Callings: Finding and Following an Authentic Life, by Gregg Levoy, ISBN 0609803700, Harmony, 1998. Gregg is a beautiful writer—poetic, exuberant and keenly insightful—and in this work he guides readers to ask and answer the fundamental questions that arise from any calling: How do we recognize it?  How do we distinguish the true call from the siren song?  How do we handle our resistance to a call?  What happens when we say yes?  What happens when we say no?  And then, Greg shows us many ways to translate a calling into action.

How Will You Measure Your Life? by Clayton Christensen, James Allworth, and Karen Dillon, ISBN 0062102419, Harper Business, 2012.  Clayton Christiansen, best known for his seminal work on disruption theory, give a speech to Harvard Business School’s graduating class about finding meaning and happiness in life.  This was especially poignant because Christensen had just overcome the same type of cancer that it taken his father’s life.  The wisdom and inspiration in this book will help you chart your own path to fulfillment.

Do What You Love, and the Money Will Follow: Discovering Your Right Livelihood, by Marsha Sinetar, ISBN 0440501601, DTP, 1987 . This classic book offers a step-by-step guide to finding the calling that expresses and fulfills your needs, talents, and passions.


Tuesdays with Morrie: An old Man, a Young Man, and Life’s Greatest Lesson, by Mitch Albom, ISBN 0385484518, Doubleday, 1997. Mitch rediscovers his old professor, Morrie, in the last weeks of his life. He accepts a final private “class” with Morrie, meeting every Tuesday to learn the lessons of life.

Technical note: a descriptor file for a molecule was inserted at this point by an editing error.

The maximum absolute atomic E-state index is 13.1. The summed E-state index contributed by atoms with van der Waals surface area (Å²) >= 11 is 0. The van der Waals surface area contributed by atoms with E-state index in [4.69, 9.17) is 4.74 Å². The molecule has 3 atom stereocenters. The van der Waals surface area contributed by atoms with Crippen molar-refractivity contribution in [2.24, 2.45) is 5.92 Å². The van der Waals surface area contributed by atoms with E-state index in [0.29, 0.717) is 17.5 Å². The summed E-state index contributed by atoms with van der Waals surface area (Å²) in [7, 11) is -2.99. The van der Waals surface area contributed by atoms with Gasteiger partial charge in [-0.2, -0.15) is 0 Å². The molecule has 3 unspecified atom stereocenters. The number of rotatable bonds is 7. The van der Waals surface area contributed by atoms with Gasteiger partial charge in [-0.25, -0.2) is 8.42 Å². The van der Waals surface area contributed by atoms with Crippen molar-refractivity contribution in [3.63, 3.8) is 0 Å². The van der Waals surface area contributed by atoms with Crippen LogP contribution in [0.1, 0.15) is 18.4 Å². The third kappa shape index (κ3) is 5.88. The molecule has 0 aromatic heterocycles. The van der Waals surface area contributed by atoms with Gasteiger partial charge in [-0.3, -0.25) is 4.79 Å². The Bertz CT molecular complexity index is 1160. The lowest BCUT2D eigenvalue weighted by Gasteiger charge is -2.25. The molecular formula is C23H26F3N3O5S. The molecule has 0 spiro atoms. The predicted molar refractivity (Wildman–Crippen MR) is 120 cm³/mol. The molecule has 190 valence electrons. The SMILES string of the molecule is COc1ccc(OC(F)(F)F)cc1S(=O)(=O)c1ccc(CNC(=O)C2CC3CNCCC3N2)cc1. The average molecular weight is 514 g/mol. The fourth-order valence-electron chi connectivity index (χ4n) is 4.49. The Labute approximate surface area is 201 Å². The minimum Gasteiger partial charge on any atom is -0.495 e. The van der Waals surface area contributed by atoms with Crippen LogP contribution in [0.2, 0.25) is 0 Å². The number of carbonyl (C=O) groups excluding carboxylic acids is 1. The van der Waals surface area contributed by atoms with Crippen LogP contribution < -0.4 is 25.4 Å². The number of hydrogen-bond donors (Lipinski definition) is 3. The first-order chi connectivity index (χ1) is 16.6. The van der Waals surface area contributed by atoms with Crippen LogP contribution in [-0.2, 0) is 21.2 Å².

The Circle¸ by Dave Eggers, ISBN-13: 978-1410466822,  Thorndike Press, 2014. Imagine Google, Facebook, Twitter, Amazon, Microsoft and Apple are just one big company called The Circle. Then imagine what could happen to us all: the fundamental transformation of human society created by perpetual electronic connectedness. Eggers weaves a narrative, that includes his criticism of this phenomenon, around a company that is a thinly disguised version of all these technology companies merged into one.  It is a dystopian novel with a creepy resemblance to reality.  Fascinating!


 Daybreak: 52 Things Nature Teaches Us: by Amy E. Dean, ISBN 0871318083, M. Evans and Company, 1996. This book is a collection of essays that links the natural world with our daily material reality and paints a metaphor from which we can learn. For instance, communications are explained with the metaphor of African vervet monkeys, toads help to explain individuality and ravens demonstrate problem solving. Loaded with wonderful quotations and 22 black and white photographs from the American Museum of Natural History.

The Diving Bell and the Butterfly, by Jean-Dominique Bauby, ISBN 0007139845, Harper Perennial, 2008. This is a wonderful little memoir (144 pages) written by the author, the former editor-in-chief of the French edition of Elle magazine in Paris, who at age 43 suffered a massive stroke that left him totally paralyzed and able to use only his left eyelid. Once witty and gregarious, he is now imprisoned, but his spirit will not die – so he writes a poetic, ironic, touching and whimsical book about his experiences by dictating to a friend through the use of eyelid! The book was published two days before he died in 1996 and became a number one bestseller across Europe.